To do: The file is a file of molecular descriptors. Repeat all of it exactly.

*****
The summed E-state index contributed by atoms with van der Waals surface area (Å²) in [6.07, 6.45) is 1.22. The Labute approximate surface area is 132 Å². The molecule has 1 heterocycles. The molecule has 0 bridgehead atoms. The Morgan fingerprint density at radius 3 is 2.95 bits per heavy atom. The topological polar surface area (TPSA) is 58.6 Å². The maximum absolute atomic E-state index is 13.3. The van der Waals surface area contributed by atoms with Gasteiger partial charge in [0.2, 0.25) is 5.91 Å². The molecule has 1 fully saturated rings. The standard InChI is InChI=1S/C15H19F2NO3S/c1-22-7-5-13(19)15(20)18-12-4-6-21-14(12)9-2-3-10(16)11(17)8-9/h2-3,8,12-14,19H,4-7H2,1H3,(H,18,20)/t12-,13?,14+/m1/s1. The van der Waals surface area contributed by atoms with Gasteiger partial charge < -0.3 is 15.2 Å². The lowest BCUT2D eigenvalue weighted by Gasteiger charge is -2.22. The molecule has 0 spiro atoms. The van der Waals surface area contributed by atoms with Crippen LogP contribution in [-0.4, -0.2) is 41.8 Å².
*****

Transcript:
The summed E-state index contributed by atoms with van der Waals surface area (Å²) in [6.07, 6.45) is 1.22. The Labute approximate surface area is 132 Å². The molecule has 1 heterocycles. The molecule has 0 bridgehead atoms. The Morgan fingerprint density at radius 3 is 2.95 bits per heavy atom. The topological polar surface area (TPSA) is 58.6 Å². The maximum absolute atomic E-state index is 13.3. The van der Waals surface area contributed by atoms with Gasteiger partial charge in [0.2, 0.25) is 5.91 Å². The molecule has 1 fully saturated rings. The standard InChI is InChI=1S/C15H19F2NO3S/c1-22-7-5-13(19)15(20)18-12-4-6-21-14(12)9-2-3-10(16)11(17)8-9/h2-3,8,12-14,19H,4-7H2,1H3,(H,18,20)/t12-,13?,14+/m1/s1. The van der Waals surface area contributed by atoms with Gasteiger partial charge < -0.3 is 15.2 Å². The lowest BCUT2D eigenvalue weighted by Gasteiger charge is -2.22. The molecule has 0 spiro atoms. The van der Waals surface area contributed by atoms with Crippen LogP contribution in [-0.4, -0.2) is 41.8 Å².